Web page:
Consumers Unaware of How Apps Use Financial Data

Only 11% of app users read and understood the terms and conditions
A woman using a mobile phone

While more than half of consumers use apps to help them manage their finances, new research suggests that most don’t understand how much of their financial data is being collected and how it’s being used.

Given the rise of apps to help consumers with tasks like balancing their budgets, paying their bills and sending money to family and friends, payments company The Clearing House sought to determine the privacy implications of using such apps and consumers’ level of awareness of them. To do so, they surveyed 3,967 banking customers. Of the survey sample, 1,999 used financial apps and 1,968 did not use financial apps.

Researchers learned that not only are consumers largely unaware of the data privacy implications of using such apps, but some would avoid using financial apps if they had a better understanding of them.

In their quest to handle money-related tasks, a sizable portion of consumers — 54% — have used a financial app in the past year, the study found. Most of them — 70% — said they were confident that their information is safe and private. Yet only 11% of financial app users surveyed said they had read and understood their apps’ terms and conditions.

That leaves a lot of room for misunderstandings, and the survey revealed a lack of awareness in several key areas:

  • Only 19% of app users knew that some apps use third parties to access their bank information
  • Only 21% of app users knew that financial apps can access their data until they revoke their bank account credentials
  • 21% of app users said they don’t know how non-bank financial apps use their data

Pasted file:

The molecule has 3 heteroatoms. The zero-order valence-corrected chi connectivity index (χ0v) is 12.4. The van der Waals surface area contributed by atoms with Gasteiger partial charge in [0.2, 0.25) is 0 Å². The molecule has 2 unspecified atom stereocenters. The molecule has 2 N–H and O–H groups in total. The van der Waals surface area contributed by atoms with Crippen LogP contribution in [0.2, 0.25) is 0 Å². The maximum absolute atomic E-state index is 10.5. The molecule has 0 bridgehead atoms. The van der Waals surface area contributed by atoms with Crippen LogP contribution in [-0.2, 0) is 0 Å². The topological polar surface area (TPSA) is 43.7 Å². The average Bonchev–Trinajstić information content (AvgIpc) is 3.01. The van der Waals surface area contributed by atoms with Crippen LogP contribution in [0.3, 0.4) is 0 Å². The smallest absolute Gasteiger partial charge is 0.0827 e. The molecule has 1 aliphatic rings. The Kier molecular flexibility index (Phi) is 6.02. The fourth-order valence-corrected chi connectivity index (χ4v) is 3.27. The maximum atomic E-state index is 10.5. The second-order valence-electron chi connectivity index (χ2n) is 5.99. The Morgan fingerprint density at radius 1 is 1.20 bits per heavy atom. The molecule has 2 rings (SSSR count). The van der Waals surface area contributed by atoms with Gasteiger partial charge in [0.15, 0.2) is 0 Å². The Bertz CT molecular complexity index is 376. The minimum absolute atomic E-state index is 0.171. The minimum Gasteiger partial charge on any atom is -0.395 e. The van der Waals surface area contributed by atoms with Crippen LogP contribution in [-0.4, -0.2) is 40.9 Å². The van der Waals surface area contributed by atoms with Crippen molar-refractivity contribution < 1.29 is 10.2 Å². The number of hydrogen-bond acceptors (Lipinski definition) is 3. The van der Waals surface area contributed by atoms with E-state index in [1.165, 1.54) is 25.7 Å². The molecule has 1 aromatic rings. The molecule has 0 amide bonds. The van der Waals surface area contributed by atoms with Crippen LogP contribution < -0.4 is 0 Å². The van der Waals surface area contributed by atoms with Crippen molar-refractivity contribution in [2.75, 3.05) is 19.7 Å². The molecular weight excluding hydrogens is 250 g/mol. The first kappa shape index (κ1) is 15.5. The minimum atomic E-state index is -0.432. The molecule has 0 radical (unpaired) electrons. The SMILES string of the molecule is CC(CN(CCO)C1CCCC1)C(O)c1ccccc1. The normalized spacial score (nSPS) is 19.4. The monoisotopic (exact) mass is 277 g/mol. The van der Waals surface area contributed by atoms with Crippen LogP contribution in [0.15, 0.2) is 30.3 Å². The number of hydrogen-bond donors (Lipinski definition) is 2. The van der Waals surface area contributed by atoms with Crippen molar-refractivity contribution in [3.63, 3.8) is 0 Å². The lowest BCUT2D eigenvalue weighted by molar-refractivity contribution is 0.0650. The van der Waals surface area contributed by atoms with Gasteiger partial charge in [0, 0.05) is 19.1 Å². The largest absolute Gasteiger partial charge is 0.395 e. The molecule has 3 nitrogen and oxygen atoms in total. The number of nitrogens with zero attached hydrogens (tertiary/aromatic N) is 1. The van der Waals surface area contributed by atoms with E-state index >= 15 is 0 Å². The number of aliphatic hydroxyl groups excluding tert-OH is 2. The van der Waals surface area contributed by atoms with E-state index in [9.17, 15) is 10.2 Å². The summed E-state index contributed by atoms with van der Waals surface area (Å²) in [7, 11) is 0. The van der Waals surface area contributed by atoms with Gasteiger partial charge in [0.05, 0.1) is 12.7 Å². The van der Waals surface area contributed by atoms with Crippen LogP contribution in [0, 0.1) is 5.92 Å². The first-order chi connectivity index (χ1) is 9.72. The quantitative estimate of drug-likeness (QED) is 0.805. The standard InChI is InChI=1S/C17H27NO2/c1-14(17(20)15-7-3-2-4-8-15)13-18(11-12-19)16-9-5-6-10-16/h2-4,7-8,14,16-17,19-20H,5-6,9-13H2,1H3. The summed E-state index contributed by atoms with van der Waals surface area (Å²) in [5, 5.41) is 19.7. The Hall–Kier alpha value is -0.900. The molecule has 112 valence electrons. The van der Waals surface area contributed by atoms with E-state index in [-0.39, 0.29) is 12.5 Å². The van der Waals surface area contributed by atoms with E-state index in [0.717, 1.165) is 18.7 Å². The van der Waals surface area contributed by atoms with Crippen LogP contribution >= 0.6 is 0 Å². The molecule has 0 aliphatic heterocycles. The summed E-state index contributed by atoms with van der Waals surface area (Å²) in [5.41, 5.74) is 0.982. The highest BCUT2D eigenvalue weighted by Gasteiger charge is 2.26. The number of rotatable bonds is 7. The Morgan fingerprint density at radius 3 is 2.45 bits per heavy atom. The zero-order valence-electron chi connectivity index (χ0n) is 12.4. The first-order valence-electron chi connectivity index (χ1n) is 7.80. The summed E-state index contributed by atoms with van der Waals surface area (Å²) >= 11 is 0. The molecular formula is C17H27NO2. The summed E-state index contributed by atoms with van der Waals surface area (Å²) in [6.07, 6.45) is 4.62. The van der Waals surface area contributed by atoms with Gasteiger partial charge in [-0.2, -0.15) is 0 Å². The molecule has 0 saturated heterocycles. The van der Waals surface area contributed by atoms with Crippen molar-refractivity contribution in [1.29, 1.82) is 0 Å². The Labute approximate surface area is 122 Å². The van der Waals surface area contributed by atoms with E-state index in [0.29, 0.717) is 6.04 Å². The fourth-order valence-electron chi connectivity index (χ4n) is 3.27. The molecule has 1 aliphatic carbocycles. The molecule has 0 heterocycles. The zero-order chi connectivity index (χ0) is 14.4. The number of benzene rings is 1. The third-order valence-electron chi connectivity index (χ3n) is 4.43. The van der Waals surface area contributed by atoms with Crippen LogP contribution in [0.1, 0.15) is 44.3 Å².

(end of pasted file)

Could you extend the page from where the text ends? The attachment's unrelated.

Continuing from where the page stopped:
The survey also suggests that, with a greater understanding, some consumers may be less inclined to use financial apps. Consumers were particularly uncomfortable with the idea of sharing their bank account usernames and passwords with an app, with 68% of respondents expressing discomfort with providing that information. Also, 62% said they were uncomfortable about sharing their bank account numbers.

Once survey respondents received more information about how financial apps accessed their information, 53% said they were less likely to use the apps. However, younger consumers were more likely to overlook security and privacy concerns. Only 47% of consumers between ages 18 and 34 said they would be less likely to use financial apps due to these concerns, compared to 57% of consumers between ages 35 and 44 and 63% of consumers age 45 and over.

While financial apps can add convenience to your money management efforts, it’s important to take precautions to keep your data safe. Not only should you read all the fine print about how apps will use your data, but make sure you understand the implications of linking your bank account to various online services and apps. Also, take steps to limit your risk, such as tracking bank account activity and regularly changing your passwords.

Tamara E. Holmes

Tamara E. Holmes is a Washington, DC-based writer who covers personal finance, entrepreneurship and careers.

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